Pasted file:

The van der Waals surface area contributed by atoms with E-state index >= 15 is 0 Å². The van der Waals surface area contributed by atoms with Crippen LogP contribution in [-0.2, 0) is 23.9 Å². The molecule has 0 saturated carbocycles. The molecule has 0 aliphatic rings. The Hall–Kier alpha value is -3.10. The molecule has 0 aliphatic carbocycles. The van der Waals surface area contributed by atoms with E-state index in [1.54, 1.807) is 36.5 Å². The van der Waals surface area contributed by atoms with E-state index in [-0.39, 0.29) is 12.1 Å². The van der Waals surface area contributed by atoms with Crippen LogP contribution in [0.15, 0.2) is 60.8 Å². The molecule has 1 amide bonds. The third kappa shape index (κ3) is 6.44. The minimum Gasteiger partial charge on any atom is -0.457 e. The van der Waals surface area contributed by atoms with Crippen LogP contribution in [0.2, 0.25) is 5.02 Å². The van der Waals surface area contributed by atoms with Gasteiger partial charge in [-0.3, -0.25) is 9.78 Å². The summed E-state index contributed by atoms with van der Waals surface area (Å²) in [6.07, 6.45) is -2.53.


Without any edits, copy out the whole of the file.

The van der Waals surface area contributed by atoms with E-state index >= 15 is 0 Å². The van der Waals surface area contributed by atoms with Crippen LogP contribution in [-0.2, 0) is 23.9 Å². The molecule has 0 saturated carbocycles. The molecule has 0 aliphatic rings. The Hall–Kier alpha value is -3.10. The molecule has 0 aliphatic carbocycles. The van der Waals surface area contributed by atoms with E-state index in [1.54, 1.807) is 36.5 Å². The van der Waals surface area contributed by atoms with E-state index in [-0.39, 0.29) is 12.1 Å². The van der Waals surface area contributed by atoms with Crippen LogP contribution in [0.15, 0.2) is 60.8 Å². The molecule has 1 amide bonds. The third kappa shape index (κ3) is 6.44. The minimum Gasteiger partial charge on any atom is -0.457 e. The van der Waals surface area contributed by atoms with Crippen LogP contribution in [0.2, 0.25) is 5.02 Å². The van der Waals surface area contributed by atoms with Gasteiger partial charge in [-0.3, -0.25) is 9.78 Å². The summed E-state index contributed by atoms with van der Waals surface area (Å²) in [6.07, 6.45) is -2.53.